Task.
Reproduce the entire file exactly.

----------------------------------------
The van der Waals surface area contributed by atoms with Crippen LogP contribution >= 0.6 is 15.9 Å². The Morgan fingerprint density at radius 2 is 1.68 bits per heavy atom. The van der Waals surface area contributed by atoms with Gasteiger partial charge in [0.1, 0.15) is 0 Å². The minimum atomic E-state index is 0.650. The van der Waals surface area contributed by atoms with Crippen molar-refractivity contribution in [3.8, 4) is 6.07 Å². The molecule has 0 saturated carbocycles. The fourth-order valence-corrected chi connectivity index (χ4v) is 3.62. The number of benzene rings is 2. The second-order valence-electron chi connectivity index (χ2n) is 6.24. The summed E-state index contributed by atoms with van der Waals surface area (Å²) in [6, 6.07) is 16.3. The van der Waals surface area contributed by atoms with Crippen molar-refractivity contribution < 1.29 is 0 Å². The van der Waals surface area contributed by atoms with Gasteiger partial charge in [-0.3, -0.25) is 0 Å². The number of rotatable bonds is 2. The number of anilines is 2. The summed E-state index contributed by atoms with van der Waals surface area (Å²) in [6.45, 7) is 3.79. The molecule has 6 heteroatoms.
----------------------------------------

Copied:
The van der Waals surface area contributed by atoms with Crippen LogP contribution >= 0.6 is 15.9 Å². The Morgan fingerprint density at radius 2 is 1.68 bits per heavy atom. The van der Waals surface area contributed by atoms with Gasteiger partial charge in [0.1, 0.15) is 0 Å². The minimum atomic E-state index is 0.650. The van der Waals surface area contributed by atoms with Crippen molar-refractivity contribution in [3.8, 4) is 6.07 Å². The molecule has 0 saturated carbocycles. The fourth-order valence-corrected chi connectivity index (χ4v) is 3.62. The number of benzene rings is 2. The second-order valence-electron chi connectivity index (χ2n) is 6.24. The summed E-state index contributed by atoms with van der Waals surface area (Å²) in [6, 6.07) is 16.3. The van der Waals surface area contributed by atoms with Crippen molar-refractivity contribution < 1.29 is 0 Å². The van der Waals surface area contributed by atoms with Gasteiger partial charge in [-0.3, -0.25) is 0 Å². The number of rotatable bonds is 2. The number of anilines is 2. The summed E-state index contributed by atoms with van der Waals surface area (Å²) in [6.45, 7) is 3.79. The molecule has 6 heteroatoms.